Every year, the Game Developers Conference hosts over 300 lectures, workshops and panels led by designers and technical wizards from every part of the game industry. On the hardware end, the two most exciting lectures that took place last Thursday were separate talks by the chief technical officers of Microsoft and Sony Computer Entertainment. While Microsoft took the moment to overview how the Xbox has fared up to now, Sony CTO Shinchi Okamoto discussed instead the far-flung future of the PlayStation system.
What will the PlayStation 3 look like? Although still in a very early research phase, statements by SCEI president Ken Kutaragi seem to suggest the PS3 will be both extremely powerful and seamlessly integrated with the Internet to create a complete entertainment centre for consumers. The problem, according to Okamoto: technology isn't advancing quickly enough to make this a reality.
"Moore's Law is too slow for us," he said, referring to the informal industry rule that computer power generally doubles every 18 months. "We can't wait 20 years for a major increase in performance."
The solution SCEI is working on may involve distributed computing, a system that spreads computational tasks across multiple computers on a network. Sony is currently working with IBM to apply the computer giant's technology to their next game system, which implies that PS3 systems connected via the Internet will share processing power and data to build games like we've never seen before. Maybe. Okamoto also said they may be using biotechnology by the time the PlayStation 6 or 7 comes out, but is doubtful that will happen until we're all flying to the Intergalactic Shopping Mall in our personal jet speeders.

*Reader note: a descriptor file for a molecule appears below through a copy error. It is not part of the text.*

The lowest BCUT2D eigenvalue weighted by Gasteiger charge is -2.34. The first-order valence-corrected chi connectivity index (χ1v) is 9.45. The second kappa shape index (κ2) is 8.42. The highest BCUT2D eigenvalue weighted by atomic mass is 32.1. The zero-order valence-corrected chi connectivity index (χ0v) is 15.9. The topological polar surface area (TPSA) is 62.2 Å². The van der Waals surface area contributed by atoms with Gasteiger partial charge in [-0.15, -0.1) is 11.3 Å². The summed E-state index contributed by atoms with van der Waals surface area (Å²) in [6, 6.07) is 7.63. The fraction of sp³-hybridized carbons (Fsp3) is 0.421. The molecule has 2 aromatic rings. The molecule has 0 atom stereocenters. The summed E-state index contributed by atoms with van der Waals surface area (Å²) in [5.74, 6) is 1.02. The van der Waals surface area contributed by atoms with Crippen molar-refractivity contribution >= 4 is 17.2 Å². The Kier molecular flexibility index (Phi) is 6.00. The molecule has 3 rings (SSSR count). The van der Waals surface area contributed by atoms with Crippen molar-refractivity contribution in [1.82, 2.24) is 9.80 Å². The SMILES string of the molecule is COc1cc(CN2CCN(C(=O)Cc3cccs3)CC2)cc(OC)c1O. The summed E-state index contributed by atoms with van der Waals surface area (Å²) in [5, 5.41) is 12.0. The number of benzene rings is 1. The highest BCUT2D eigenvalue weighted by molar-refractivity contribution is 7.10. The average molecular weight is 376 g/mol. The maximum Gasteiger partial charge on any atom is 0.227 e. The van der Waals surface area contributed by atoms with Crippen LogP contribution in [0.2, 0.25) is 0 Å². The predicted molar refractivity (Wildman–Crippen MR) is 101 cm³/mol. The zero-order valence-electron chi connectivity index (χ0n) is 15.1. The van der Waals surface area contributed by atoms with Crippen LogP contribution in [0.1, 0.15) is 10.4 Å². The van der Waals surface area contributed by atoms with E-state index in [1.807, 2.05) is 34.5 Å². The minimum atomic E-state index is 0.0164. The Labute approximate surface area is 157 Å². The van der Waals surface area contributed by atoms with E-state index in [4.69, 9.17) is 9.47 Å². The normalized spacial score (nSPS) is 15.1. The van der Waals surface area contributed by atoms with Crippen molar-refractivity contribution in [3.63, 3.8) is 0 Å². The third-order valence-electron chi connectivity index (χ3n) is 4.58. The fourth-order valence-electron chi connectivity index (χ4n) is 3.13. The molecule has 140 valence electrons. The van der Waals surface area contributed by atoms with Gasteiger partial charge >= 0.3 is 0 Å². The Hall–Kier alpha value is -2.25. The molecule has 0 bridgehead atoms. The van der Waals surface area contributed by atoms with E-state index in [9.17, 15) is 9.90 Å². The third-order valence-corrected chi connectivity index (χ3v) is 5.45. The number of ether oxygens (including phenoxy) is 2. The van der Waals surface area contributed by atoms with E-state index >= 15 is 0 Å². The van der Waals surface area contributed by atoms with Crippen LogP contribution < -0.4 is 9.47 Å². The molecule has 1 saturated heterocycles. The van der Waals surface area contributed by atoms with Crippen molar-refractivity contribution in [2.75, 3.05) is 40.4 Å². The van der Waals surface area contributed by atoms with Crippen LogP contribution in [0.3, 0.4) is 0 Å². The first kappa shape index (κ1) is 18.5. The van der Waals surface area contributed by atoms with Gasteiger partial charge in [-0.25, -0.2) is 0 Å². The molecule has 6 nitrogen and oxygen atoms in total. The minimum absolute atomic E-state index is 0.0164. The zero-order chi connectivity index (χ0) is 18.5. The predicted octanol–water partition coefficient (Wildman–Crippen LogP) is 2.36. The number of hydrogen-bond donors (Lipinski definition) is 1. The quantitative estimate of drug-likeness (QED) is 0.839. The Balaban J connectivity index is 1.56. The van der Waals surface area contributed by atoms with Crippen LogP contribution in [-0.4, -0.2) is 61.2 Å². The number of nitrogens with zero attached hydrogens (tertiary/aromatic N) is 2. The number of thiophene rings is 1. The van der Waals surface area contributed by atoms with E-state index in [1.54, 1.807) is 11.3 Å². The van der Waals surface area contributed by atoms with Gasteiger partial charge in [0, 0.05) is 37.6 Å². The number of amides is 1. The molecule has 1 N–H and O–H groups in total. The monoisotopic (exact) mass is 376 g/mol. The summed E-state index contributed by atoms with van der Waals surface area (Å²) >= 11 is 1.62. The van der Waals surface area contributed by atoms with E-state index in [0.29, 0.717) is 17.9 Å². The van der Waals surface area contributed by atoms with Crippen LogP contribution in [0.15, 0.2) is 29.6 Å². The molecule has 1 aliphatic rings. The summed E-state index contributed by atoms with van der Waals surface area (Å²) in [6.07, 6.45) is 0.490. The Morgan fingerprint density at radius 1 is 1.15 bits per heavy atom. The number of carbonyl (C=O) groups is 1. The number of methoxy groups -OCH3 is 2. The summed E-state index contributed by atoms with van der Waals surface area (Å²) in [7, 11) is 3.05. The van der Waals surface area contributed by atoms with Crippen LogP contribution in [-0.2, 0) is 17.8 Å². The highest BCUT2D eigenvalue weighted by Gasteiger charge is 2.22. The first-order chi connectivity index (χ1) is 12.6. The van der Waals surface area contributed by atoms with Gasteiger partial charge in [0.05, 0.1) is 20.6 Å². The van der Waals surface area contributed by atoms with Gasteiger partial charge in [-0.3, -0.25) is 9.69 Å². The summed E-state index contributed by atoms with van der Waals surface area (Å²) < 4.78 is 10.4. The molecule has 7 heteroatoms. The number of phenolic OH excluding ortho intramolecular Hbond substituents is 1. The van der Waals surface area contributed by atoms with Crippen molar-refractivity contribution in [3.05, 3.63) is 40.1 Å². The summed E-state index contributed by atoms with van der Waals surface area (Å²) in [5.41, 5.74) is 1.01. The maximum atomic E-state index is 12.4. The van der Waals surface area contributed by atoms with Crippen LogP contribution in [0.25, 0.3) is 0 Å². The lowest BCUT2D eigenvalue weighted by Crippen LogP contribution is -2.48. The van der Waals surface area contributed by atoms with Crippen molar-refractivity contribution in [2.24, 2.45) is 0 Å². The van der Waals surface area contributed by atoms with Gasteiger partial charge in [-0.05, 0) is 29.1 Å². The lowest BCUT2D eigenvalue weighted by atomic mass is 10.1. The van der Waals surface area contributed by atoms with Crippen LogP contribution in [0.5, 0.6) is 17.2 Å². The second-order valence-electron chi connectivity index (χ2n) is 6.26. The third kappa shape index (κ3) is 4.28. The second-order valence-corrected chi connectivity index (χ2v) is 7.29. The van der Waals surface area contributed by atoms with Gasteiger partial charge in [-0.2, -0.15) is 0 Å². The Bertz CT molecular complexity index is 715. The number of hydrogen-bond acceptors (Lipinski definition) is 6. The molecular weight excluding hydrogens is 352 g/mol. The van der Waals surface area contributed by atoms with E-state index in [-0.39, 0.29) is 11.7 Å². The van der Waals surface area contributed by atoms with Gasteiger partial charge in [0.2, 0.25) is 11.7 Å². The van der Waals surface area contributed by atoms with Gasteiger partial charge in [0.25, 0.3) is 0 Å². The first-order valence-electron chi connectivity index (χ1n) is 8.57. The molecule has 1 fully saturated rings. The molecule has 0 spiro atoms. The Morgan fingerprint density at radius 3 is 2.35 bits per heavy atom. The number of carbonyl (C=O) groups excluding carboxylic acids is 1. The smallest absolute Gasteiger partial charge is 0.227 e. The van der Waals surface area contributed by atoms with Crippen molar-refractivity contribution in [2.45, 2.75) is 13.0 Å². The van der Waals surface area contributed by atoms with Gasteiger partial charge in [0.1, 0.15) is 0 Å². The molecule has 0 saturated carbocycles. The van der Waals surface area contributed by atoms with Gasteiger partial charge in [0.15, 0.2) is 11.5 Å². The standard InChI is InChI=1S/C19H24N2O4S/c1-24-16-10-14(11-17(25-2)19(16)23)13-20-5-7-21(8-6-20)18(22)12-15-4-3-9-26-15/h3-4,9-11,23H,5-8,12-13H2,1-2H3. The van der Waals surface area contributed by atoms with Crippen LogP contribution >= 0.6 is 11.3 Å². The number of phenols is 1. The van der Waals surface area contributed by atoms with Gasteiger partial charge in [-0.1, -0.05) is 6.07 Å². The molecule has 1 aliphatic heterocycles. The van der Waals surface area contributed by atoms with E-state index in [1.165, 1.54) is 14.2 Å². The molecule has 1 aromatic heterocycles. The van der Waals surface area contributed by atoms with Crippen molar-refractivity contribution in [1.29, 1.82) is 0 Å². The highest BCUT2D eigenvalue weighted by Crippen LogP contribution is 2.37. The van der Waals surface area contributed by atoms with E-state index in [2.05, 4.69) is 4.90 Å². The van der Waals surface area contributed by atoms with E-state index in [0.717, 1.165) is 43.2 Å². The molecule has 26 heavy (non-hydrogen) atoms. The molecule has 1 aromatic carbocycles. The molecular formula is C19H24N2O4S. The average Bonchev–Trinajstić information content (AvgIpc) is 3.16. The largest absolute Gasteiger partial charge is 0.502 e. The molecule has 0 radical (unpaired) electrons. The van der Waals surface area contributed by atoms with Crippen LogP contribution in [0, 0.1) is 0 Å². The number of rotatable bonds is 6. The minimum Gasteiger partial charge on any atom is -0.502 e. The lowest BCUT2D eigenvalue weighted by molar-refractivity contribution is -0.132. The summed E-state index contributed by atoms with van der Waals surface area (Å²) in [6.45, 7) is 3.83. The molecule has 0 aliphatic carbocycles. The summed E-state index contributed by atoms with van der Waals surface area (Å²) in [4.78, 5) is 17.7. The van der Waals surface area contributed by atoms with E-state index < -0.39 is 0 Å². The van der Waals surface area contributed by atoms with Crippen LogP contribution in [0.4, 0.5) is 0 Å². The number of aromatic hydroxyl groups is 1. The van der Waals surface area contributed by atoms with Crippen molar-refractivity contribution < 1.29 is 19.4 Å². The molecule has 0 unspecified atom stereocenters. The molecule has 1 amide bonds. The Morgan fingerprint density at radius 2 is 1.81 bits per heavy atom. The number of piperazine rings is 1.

Meanwhile, Pete Isensee, technology head of Microsoft's Xbox project, discussed the recent past and near future of his company's game system. With the system launching on time without serious problems, Isensee was positive about how the first few months of the Xbox have passed.
"Microsoft has this stigma about not getting it right until version three, we didn't have a choice with Xbox. If we didn't get it right with version one, Sony and Nintendo would eat us alive."
Although the US launch couldn't have gone better, Isensee admitted that Microsoft should have made more preparations for overseas gamers. The American Xbox controller, too big for most Japanese gamers' hands, was replaced with a smaller version in Japan (going on sale here as Controller S later this year).